CD collection has to go

He’s a very lucky boy he’s a foreigner - probably not allowed to say that anymore,

Can it be that bad? At least that’s what I think.


Believe me you are very lucky.

Whether it’s legal or illegal ripping your own music (and keeping the CDs) will not get you locked up. Surely common sense dictates here if they started prosecuting everyone that did it’d flood the legal system. Also they’d just simply arrest everyone as they purchased a Core or similar as they really only have one purpose.

I’m sure constable flat foot has enough on their plate without this.


If you look at ripping on Wikipedia, there is a breakdown of the legality of it by country. Most do allow for fair use of your own collection. Sadly a few, like the UK, nearly managed to get to that state only to have vested interests block it in the courts at the 11th hour.

I think the basic premise stands though that regardless of legality, you are safer owning the physical medium. If you don’t, then you own a pirate copy in the eyes of the law in all global jurisdictions and ripping doesn’t even factor into it.

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You should have got rid of the son. :slight_smile:

This wouldn’t be a police matter, either against a Core purchaser, an owner of a computer with a CD drive, or an owner of a CD rip. The license holder would have to show that a device had been used to rip without their permission if they wanted to prosecute. There is no doubt that they would if they had the means, as record labels just want to make money, but in practice it’s more or less unenforceable.

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Except where files have been purchased from a bona fide retailer. The question there is do you have to keep the purchase receipts? Given that, at least in British law, it is for the prosecution to prove an offence, then there would need to be some evidence to show beyond reasonable doubt (for a criminal offence, otherwise on the balance of probabilities if the music industry sued in the civil courts) that the person did copy and not purchase as a file. So, where what is sold for download is exactly the same as obtained by CD ripping there’d be no evidence in the file*, but if the ripping process produces a demonstrably different file from whatever is or has ever been purchasable, there would be inherent evidence.

*In that case, in the case of a civil claim, keeping the CD might be considered as circumstantial evidence!

That is a very good point and interesting as I have purchased downloads in Qobuz that no longer appear in my library as Qobuz license on that release has expired.

Not a very nice thing to say to one’s parent… And it really is only a trivial matter dealing with it - whilst we might think it good to identify to whoever will inherit what we leave behind that some of it is of value and worth their while selling appropriately if they don’t want for themselves, the reality if they’re not interested is a trip or tgree to the nearest energy from waste plant or whatever, or cost of paying someone else to do that (covered by whatever value there may be left in anything we leave). Same applies to other personal effects like clothes.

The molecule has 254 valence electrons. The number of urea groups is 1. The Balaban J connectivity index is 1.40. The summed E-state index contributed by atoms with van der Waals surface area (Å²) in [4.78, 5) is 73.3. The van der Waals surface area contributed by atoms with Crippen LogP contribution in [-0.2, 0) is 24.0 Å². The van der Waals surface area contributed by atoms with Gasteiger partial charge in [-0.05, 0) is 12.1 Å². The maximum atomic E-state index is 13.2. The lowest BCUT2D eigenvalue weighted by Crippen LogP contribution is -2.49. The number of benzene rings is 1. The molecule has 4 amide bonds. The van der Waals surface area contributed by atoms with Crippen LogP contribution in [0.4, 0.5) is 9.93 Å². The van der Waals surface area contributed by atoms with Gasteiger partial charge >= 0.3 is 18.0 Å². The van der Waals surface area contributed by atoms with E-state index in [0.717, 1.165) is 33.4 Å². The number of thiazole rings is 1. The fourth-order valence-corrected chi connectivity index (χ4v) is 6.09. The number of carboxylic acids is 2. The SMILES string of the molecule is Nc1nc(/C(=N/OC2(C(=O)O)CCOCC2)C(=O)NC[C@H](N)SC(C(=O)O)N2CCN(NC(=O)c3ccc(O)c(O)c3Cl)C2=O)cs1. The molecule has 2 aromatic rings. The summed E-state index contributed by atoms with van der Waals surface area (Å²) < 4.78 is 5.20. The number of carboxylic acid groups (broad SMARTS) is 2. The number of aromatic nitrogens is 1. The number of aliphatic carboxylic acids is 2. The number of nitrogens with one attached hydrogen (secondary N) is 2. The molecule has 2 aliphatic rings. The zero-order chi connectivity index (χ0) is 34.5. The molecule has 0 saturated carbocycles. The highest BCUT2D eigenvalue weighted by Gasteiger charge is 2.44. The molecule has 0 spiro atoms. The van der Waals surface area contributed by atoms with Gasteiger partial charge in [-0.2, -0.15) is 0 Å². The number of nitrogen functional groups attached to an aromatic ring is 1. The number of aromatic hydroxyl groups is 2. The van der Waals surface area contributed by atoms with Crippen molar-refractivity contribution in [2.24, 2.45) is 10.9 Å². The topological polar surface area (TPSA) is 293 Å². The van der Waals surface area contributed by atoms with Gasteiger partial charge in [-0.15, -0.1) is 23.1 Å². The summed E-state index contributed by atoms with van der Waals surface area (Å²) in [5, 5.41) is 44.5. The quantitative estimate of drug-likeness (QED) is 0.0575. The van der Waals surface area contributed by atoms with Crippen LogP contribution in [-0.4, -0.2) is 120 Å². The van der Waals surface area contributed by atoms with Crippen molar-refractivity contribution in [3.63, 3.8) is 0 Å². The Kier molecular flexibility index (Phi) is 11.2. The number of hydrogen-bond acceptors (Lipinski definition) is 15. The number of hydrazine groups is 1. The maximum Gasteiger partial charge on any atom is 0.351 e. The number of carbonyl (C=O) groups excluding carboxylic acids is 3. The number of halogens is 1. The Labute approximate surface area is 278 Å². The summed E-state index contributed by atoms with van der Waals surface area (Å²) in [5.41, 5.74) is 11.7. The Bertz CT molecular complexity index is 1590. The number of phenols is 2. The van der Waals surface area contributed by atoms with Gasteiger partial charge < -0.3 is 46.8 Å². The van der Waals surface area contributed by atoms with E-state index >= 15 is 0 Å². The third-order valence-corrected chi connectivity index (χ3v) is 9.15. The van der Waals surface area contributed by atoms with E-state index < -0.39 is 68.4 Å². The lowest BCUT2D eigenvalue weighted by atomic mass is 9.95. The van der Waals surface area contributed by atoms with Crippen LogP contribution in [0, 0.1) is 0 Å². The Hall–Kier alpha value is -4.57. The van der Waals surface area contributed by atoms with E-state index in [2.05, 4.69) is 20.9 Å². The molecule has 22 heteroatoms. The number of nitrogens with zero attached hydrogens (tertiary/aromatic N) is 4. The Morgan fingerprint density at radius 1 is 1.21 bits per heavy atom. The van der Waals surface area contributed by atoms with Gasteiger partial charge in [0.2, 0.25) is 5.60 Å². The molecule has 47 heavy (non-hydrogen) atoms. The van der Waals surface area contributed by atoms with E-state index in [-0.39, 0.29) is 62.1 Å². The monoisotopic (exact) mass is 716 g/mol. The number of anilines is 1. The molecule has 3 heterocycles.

The law indeed varies by jurisdiction. Here it is perfectly legal copy even library loans (for private use). The copying activity is declining over the years though. Below a chart about that.

I didn’t know that I thought that happen if you downloaded them to play off (not purchased) line but if you purchased them you should own the file.


Likely because people have increasingly been accessing music through online streaming.

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Yes remember the Buckingham Nicks album that originated from Australia and I asked you to investigate (you used to work in the area where the record label resided) - it’s vanished off Qobuz but I have the download.


That makes sense, there’s a few in my favourites that have disappeared but I’ve not purchased them.


Another go.

You want to listen to music? You have several options:

  • Listen to the radio, FM, DAB or Internet, there’s an infinite amount out there.

  • Subscribe to a streaming service, £20 a month, almost limitless, great value but a bad deal for the artists apparently.

  • Buy your own copy, yours to keep.

  1. Vinyl - seriously the right and proper way :wink: but requires space.

  2. Download - available whenever on your NAS. High res often available.

  3. CD - great value, almost indestructible, nothing easier that putting disc in drawer and pressing play, but if you prefer rip on to your NAS etc for convenience and file away in box under stairs/bed or in garage/shed. If Mr Plod hasn’t time to attend burglaries or shoplifting unlikely he’ll come and check, on the other hand apparently they might come and visit if you have an erection on your roof that is deemed too big, so better to stay legal, what’s not to like?


My reputation precedes me yet again. I didn’t realise that little episode had become common knowledge.


Paging @Skeptikal


Oh no, not again.

Or maybe he’s discovered a new picture…


Well, he’s got Frankie, Kenneth and at a pinch, Albert to choose from.

Dicky Emery perhaps?

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